India: Changing Compliance Landscape Towards A Wider Tax Net

Last Updated: 15 February 2017
Article by Maulik P. Doshi

On 31 December 2016, Prime Minister Narendra Modi shared a statistic that sparked curiosity amongst many – only 2.4 million people in India report a taxable income of more than INR 1 million. This revelation resulted in a series of newspapers quoting reports pointing to income indicators. For example, 2.5 million luxury cars are sold in India every year.

In his budget speech of 2017, the Finance Minister also shared similar statistics. For instance, out of 1.39 million companies in India, only 0.59 million companies have filed their tax returns for the year ending 31 March 2016. Out of 7.6 million individual taxpayers declaring income above INR 500,000, 5.6 million taxpayers belong to salaried class. Indicating the low level of tax compliance in India, The Finance Minister remarked that "We are largely a non-tax compliant society".

This glaring disparity between the reported income and the perceived number of people in the high income group, in the Prime Minister's own words, could invoke satirical laughter or anger! The Economic Survey of 2015-2016 observed that only 5.5% of earning individuals form a part of the tax net. While the government has shared such statistics to draw attention to the extent the menace of black money and tax evaders go, it has also been subtly widening the tax net to facilitate the identification of tax evaders. This has been broadly done by expanding the scope of compliances, increasing the use of technology for faster processing of compliance data, interlinking data between different divisions of the government and initiating punitive actions against non-compliance. The government has also proposed to introduce a mandatory fee of INR 5,000/INR 10,000 for delay in filing of income-tax returns.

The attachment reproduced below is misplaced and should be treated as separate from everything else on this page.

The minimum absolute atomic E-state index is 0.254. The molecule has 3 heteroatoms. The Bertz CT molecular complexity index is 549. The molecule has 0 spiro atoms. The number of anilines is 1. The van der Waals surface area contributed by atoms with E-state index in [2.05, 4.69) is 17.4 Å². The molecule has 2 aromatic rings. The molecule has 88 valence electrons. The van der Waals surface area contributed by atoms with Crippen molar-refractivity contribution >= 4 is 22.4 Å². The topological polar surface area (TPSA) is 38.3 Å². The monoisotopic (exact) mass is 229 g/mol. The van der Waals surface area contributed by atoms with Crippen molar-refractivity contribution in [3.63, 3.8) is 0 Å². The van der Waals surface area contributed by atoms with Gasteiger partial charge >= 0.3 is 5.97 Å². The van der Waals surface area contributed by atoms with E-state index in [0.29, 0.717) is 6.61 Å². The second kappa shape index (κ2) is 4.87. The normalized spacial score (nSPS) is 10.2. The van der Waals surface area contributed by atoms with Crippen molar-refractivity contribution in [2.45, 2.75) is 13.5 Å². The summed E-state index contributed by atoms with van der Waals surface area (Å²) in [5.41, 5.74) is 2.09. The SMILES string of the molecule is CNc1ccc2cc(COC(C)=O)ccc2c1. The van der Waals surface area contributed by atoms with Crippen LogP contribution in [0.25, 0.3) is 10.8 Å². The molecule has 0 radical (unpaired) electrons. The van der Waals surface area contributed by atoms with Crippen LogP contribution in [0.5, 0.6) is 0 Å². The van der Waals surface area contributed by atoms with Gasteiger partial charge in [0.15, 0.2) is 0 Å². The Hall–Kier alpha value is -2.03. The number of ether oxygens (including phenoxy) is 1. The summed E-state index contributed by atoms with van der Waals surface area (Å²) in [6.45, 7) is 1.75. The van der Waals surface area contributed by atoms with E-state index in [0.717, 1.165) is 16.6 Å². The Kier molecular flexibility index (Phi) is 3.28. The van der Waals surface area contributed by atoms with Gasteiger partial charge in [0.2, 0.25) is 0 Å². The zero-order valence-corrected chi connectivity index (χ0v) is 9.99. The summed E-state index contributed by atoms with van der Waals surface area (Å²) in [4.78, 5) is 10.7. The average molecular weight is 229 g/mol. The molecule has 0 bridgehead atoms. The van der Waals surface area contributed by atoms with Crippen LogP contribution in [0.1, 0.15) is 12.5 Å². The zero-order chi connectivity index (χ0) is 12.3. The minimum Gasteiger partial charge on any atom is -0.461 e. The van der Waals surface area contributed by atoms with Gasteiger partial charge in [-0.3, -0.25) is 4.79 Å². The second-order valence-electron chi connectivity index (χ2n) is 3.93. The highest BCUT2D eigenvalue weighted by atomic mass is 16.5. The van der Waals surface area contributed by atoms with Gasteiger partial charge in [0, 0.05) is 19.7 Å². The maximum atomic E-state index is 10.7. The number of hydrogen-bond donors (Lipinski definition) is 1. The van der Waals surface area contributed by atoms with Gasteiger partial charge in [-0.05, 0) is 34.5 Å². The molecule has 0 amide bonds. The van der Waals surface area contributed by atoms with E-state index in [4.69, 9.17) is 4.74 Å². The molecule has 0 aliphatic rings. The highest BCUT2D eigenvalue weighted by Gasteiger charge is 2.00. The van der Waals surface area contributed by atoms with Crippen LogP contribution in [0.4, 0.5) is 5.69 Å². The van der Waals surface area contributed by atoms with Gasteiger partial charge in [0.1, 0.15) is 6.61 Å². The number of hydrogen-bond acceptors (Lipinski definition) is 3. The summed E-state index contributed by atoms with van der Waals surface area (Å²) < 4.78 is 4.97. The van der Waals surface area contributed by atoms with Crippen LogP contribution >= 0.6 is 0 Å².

The government has expressly stated its intentions to simplify tax laws through a reduction in tax rates along with the removal of tax exemptions. The government seeks to maintain its revenue base by increasing the tax compliance net.

Accordingly, over a period of time, the government introduced certain compliance mechanisms which help gather relevant information in this regard. The government is increasingly relying on businesses to assist in collating and furnishing relevant information at regular intervals. For instance, the Tax Deducted at Source (TDS or withholding tax) reporting regime has seen frequent modifications in recent years, each aimed at closing compliance gaps. The government has also launched a separate website to deal with TDS matters (TDS Centralised Processing Cell) and is focusing on electronic data processing and report generation. A mistake in TDS returns now results in a tax demand notice in a matter of few days!

The scope of reporting under the Annual Information Return (AIR) has been expanded and more transactions are now being reported to the government. For instance, cash sales in excess of INR 200,000 per transaction are now being reported to the government through AIR reporting as well as Tax Collection at Source statements. On similar lines, for receipts in cash in excess of INR 300,000 from a person either during a day or in relation to a transaction/event, the government has proposed to impose penalty equal to the amount received.